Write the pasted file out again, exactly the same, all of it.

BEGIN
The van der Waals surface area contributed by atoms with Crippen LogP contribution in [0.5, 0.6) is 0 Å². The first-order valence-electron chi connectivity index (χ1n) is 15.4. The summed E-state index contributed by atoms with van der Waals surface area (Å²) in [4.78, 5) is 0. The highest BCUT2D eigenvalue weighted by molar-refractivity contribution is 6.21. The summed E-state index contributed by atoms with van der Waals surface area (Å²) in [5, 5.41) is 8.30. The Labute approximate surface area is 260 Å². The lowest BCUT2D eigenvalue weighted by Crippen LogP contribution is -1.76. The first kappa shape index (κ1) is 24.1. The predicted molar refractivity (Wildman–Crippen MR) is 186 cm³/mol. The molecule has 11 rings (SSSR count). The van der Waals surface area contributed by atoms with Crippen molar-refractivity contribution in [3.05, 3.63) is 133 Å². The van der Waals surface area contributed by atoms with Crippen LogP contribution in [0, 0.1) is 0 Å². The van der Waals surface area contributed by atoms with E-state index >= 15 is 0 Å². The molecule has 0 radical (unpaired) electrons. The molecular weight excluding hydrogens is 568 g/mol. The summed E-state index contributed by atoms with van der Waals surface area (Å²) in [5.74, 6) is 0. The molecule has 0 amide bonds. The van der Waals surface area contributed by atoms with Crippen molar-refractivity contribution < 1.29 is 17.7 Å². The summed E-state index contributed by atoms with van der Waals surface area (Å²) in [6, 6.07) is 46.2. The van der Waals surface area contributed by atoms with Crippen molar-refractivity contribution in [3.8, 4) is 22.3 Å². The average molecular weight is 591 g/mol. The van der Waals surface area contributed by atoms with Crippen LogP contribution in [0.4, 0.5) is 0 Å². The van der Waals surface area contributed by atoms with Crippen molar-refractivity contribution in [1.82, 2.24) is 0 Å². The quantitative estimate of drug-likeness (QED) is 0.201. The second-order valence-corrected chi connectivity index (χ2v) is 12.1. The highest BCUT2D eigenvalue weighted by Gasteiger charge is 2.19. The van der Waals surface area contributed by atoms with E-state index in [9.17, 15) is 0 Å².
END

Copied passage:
The van der Waals surface area contributed by atoms with Crippen LogP contribution in [0.5, 0.6) is 0 Å². The first-order valence-electron chi connectivity index (χ1n) is 15.4. The summed E-state index contributed by atoms with van der Waals surface area (Å²) in [4.78, 5) is 0. The highest BCUT2D eigenvalue weighted by molar-refractivity contribution is 6.21. The summed E-state index contributed by atoms with van der Waals surface area (Å²) in [5, 5.41) is 8.30. The Labute approximate surface area is 260 Å². The lowest BCUT2D eigenvalue weighted by Crippen LogP contribution is -1.76. The first kappa shape index (κ1) is 24.1. The predicted molar refractivity (Wildman–Crippen MR) is 186 cm³/mol. The molecule has 11 rings (SSSR count). The van der Waals surface area contributed by atoms with Crippen molar-refractivity contribution in [3.05, 3.63) is 133 Å². The van der Waals surface area contributed by atoms with Crippen LogP contribution in [0, 0.1) is 0 Å². The van der Waals surface area contributed by atoms with E-state index >= 15 is 0 Å². The molecule has 0 radical (unpaired) electrons. The molecular weight excluding hydrogens is 568 g/mol. The summed E-state index contributed by atoms with van der Waals surface area (Å²) in [5.74, 6) is 0. The molecule has 0 amide bonds. The van der Waals surface area contributed by atoms with Crippen molar-refractivity contribution < 1.29 is 17.7 Å². The summed E-state index contributed by atoms with van der Waals surface area (Å²) in [6, 6.07) is 46.2. The van der Waals surface area contributed by atoms with Crippen molar-refractivity contribution in [3.8, 4) is 22.3 Å². The average molecular weight is 591 g/mol. The van der Waals surface area contributed by atoms with Crippen LogP contribution in [0.4, 0.5) is 0 Å². The van der Waals surface area contributed by atoms with Crippen molar-refractivity contribution in [1.82, 2.24) is 0 Å². The quantitative estimate of drug-likeness (QED) is 0.201. The second-order valence-corrected chi connectivity index (χ2v) is 12.1. The highest BCUT2D eigenvalue weighted by Gasteiger charge is 2.19. The van der Waals surface area contributed by atoms with E-state index in [9.17, 15) is 0 Å².